Afterwards, while the incense of cigarettes was rising to the painted roof, I wandered off into the buildings attached to the great temple on the other side of the Hall of the Tablet-the sacrificial chamber-an abattoir with its story painted on its walls ; the room where the sacred barks were kept which were carried in the processions, with the benches, on which they rested, still lining the walls ; the vast subterranean Osirion, and the uninviting palace where the builder of so many gorgeous monuments resided, when he came to Abydos.
There was much more which I wished to examine there were tombs of kings almost as vast and grand as their real tombs at Thebes, but never used and never intended to be used. In Egypt, the land of make-believe, it confered sufficient merit on the dead to have a tomb near the tomb of Osiris : it did not signify whether he used it or not.
One king (after consultation with his sister-wife) even erected a sham pyramid to his grandmother. Explorers went on trying to excavate it till Mr. Curelli discovered documentary evidence (on a stone), confessing that it was an honorary affair, the grandmother being safely buried at Thebes. The inscription began with a sort of dialogue between the King and his wife (and sister): "The one spake to the other, seeking to do honour to those yonder.”
I should like to have examined more carefully what the Arabs call the Shunet-ez-Zebib, the Store-house of the Grape, because it was the nearest they could get to the sound of the real name, which meant “ The Store-house of the Jars of Ibis Mummies."
Mr. Ayrton found the jars still there when he excavated it. This was the castle with double walls, now a mere forty feet high, where the early Pharaohs stayed when they came to Abydos. Some of the Ibises, as recorded on the jars, were mummied under the second dynasty more than 4000 B.C. In the adjacent “ Mother of Pots,” the most ancient necropolis of Abydos, are the tombs, real or honorary, of Menes, the shadowy founder of the Crown of Egypt, and his immediate successors, which were explored a few years ago and yielded the richest find in the Cairo Museum of precious objects of the first and second dynasties.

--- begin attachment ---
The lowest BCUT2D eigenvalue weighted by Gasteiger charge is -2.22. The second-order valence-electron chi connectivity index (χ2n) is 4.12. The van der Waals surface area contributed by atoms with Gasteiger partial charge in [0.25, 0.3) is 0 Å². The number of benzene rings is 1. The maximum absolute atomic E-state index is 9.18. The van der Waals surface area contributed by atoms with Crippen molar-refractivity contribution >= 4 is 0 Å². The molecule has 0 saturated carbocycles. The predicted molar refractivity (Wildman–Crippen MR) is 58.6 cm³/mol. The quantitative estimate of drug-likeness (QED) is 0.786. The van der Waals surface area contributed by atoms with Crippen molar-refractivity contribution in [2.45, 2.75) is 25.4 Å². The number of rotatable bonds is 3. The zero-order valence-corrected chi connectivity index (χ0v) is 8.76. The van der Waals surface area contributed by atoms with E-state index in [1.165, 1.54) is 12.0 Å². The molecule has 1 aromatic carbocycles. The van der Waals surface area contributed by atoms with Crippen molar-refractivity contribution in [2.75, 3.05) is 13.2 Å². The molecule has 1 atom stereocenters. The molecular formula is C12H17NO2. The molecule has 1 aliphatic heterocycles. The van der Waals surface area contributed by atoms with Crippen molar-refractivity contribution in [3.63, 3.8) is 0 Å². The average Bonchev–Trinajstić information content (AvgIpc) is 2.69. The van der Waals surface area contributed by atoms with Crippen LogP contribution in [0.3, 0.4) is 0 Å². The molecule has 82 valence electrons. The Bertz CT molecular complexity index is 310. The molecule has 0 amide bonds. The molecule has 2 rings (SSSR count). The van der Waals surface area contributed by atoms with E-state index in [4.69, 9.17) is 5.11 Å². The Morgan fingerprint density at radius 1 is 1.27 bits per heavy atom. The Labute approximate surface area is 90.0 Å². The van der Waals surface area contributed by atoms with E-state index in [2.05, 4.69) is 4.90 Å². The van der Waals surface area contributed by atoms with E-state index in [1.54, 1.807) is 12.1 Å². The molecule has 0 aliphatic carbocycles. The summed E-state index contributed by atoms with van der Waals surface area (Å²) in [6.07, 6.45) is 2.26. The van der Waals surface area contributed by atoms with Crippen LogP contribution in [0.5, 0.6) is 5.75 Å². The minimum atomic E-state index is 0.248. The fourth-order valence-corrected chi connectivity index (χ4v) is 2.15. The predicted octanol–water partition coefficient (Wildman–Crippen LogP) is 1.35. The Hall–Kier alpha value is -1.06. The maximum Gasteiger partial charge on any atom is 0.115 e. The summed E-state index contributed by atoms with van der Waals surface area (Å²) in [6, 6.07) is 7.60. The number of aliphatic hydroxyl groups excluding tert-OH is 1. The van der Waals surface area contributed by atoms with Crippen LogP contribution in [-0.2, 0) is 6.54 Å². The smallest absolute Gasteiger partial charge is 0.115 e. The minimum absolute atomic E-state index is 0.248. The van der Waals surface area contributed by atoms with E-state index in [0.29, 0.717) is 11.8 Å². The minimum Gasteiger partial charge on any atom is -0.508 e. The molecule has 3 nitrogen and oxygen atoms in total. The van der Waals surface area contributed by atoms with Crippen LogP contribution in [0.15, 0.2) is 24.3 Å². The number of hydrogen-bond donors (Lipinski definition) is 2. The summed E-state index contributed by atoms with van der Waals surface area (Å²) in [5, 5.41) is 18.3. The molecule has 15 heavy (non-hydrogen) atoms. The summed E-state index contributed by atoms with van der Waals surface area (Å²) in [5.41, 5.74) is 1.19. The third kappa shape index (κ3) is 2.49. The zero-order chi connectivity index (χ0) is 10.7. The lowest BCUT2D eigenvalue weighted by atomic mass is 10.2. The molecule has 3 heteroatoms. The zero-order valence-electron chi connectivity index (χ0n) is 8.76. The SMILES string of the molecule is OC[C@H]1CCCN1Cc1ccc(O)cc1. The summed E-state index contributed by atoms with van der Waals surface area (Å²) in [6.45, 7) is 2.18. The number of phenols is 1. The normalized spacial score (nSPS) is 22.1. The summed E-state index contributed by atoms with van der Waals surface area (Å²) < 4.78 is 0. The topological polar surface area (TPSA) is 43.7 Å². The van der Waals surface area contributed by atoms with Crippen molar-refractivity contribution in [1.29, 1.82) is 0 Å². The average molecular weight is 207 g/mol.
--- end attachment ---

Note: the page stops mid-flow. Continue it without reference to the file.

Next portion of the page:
The glorious temple of Seti I. itself was a funerary temple. It was built for his ancestors as well as himself—-to which we owe the good fortune of its containing the tablet of Abydos, and a similar catalogue of the "great and small cycle of the divinities of the sacred places of the north and of the south," a hundred and thirty in number.
The bas-relief in this temple (the Mnemonium of Strabo) of Seti I., offering a statuette of Ma'at, the Goddess of Justice, to Osiris, is generally considered to be the chef d'æuvre of ancient Egyptian sculpture: the face, the figure, and the execution are marvellously beautiful. Hui, King Seti's sculptor, had such an inimitable delicacy of line.
The chief sculptures have lost their colouring ; one doubts if they could ever have looked more lovely than they do now, in the exquisite purity of that fair white limestone. But some of the chapels have colouring as rich as any that has come down to us from ancient Egypt-due to their having been completely buried prior to their excavation.
The legend -of Osiris will perhaps be most intelligible to the ordinary reader as told untechnically by Ebers.
"Osiris, conjointly with Isis, who was his sister and wife, was king over the Nile Valley, gave it laws, and taught the world, which he journeyed all over, the arts of peace. At a feast after his return he allowed himself to be persuaded by his hostile brother Typhon to lie down in a chest which was ready for the purpose. Hardly had he got into it, when seventy-two conspirators, the accomplices of Typhon, flung down the lid, locked it, nailed it down and tied it up, and threw it with its living contents into the Tanitic mouth of the Nile, which carried it into the sea. It was borne to Byblos, on the Phænician coast, and stranded close to an Erica shrub (a heath). The noble plant quickly grew round the chest, and became such a magnificent tree that the King of Byblos afterwards caused it to be cut down, and used as a beam to prop up his house. Meanwhile Isis travelled all over the country in search of her husband, found his coffin, revealed herself to the royal owner, removed the chest from the Erica, lifted it, weeping, on to her shoulders, and bore it away in a ship. As soon as she reached Egypt, and was in solitude, she opened the chest, and laid her face, bathed in tears, on that of her dead husband, and kissed him. At last she quitted the body to seek her son Horus, who was brought up in Buto, and to rouse him to vengeance. During her absence Typhon discovered the corpse, tore it into fourteen pieces, and strewed them all over the Nile Valley. As soon as Isis learned this, she gathered together the beloved fragments, and wherever she found one she erected a monument to her husband. Hence, as some say, there are many tombs of Osiris in Egypt, but others assert that all the limbs of Osiris were laid together in one place, and that Isis erected monuments where she found them, only to mislead Typhon when he should endeavour to discover the real tomb. The most important of these tombs, even under the Pharaohs, was that of Abydos, where the head of Osiris was said to be buried.